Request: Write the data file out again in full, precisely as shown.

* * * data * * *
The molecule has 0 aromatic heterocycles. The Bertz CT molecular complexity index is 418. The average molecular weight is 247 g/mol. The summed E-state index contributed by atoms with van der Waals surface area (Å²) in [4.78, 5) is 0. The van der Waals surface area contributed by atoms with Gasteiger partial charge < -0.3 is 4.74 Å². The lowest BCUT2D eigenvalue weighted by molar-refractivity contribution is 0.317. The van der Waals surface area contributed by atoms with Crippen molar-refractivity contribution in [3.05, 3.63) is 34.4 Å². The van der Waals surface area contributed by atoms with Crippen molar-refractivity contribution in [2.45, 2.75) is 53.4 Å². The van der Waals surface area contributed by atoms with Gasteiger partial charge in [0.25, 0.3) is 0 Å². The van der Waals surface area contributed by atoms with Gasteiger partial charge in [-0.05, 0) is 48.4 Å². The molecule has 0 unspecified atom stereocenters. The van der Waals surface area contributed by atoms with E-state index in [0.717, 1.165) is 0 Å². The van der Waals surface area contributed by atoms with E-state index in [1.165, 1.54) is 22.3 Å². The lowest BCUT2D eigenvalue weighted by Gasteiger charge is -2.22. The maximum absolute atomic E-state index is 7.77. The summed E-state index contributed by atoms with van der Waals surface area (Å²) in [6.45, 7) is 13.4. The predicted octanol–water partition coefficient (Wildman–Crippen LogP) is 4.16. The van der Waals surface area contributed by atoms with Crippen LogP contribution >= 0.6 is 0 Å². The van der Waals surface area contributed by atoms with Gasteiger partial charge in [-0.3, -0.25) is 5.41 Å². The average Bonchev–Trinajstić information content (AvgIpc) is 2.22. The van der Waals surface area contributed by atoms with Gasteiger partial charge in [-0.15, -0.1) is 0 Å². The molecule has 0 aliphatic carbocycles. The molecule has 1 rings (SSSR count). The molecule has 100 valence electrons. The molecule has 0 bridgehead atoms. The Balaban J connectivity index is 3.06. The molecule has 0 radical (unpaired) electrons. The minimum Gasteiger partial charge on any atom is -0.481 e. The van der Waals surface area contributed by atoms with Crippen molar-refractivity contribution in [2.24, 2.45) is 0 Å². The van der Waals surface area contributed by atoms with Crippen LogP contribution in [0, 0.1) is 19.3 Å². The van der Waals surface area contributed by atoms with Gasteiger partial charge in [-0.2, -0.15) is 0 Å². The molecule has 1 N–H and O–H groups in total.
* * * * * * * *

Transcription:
The molecule has 0 aromatic heterocycles. The Bertz CT molecular complexity index is 418. The average molecular weight is 247 g/mol. The summed E-state index contributed by atoms with van der Waals surface area (Å²) in [4.78, 5) is 0. The van der Waals surface area contributed by atoms with Gasteiger partial charge < -0.3 is 4.74 Å². The lowest BCUT2D eigenvalue weighted by molar-refractivity contribution is 0.317. The van der Waals surface area contributed by atoms with Crippen molar-refractivity contribution in [3.05, 3.63) is 34.4 Å². The van der Waals surface area contributed by atoms with Crippen molar-refractivity contribution in [2.45, 2.75) is 53.4 Å². The van der Waals surface area contributed by atoms with Gasteiger partial charge in [0.25, 0.3) is 0 Å². The van der Waals surface area contributed by atoms with Gasteiger partial charge in [-0.05, 0) is 48.4 Å². The molecule has 0 unspecified atom stereocenters. The van der Waals surface area contributed by atoms with E-state index in [0.717, 1.165) is 0 Å². The van der Waals surface area contributed by atoms with E-state index in [1.165, 1.54) is 22.3 Å². The lowest BCUT2D eigenvalue weighted by Gasteiger charge is -2.22. The maximum absolute atomic E-state index is 7.77. The summed E-state index contributed by atoms with van der Waals surface area (Å²) in [6.45, 7) is 13.4. The predicted octanol–water partition coefficient (Wildman–Crippen LogP) is 4.16. The van der Waals surface area contributed by atoms with Crippen LogP contribution >= 0.6 is 0 Å². The van der Waals surface area contributed by atoms with Gasteiger partial charge in [-0.3, -0.25) is 5.41 Å². The average Bonchev–Trinajstić information content (AvgIpc) is 2.22. The van der Waals surface area contributed by atoms with Gasteiger partial charge in [-0.15, -0.1) is 0 Å². The molecule has 0 aliphatic carbocycles. The molecule has 1 rings (SSSR count). The molecule has 100 valence electrons. The molecule has 0 bridgehead atoms. The Balaban J connectivity index is 3.06. The molecule has 0 radical (unpaired) electrons. The minimum Gasteiger partial charge on any atom is -0.481 e. The van der Waals surface area contributed by atoms with Crippen molar-refractivity contribution in [2.24, 2.45) is 0 Å². The van der Waals surface area contributed by atoms with Crippen LogP contribution in [0, 0.1) is 19.3 Å². The van der Waals surface area contributed by atoms with Gasteiger partial charge in [-0.2, -0.15) is 0 Å². The molecule has 1 N–H and O–H groups in total.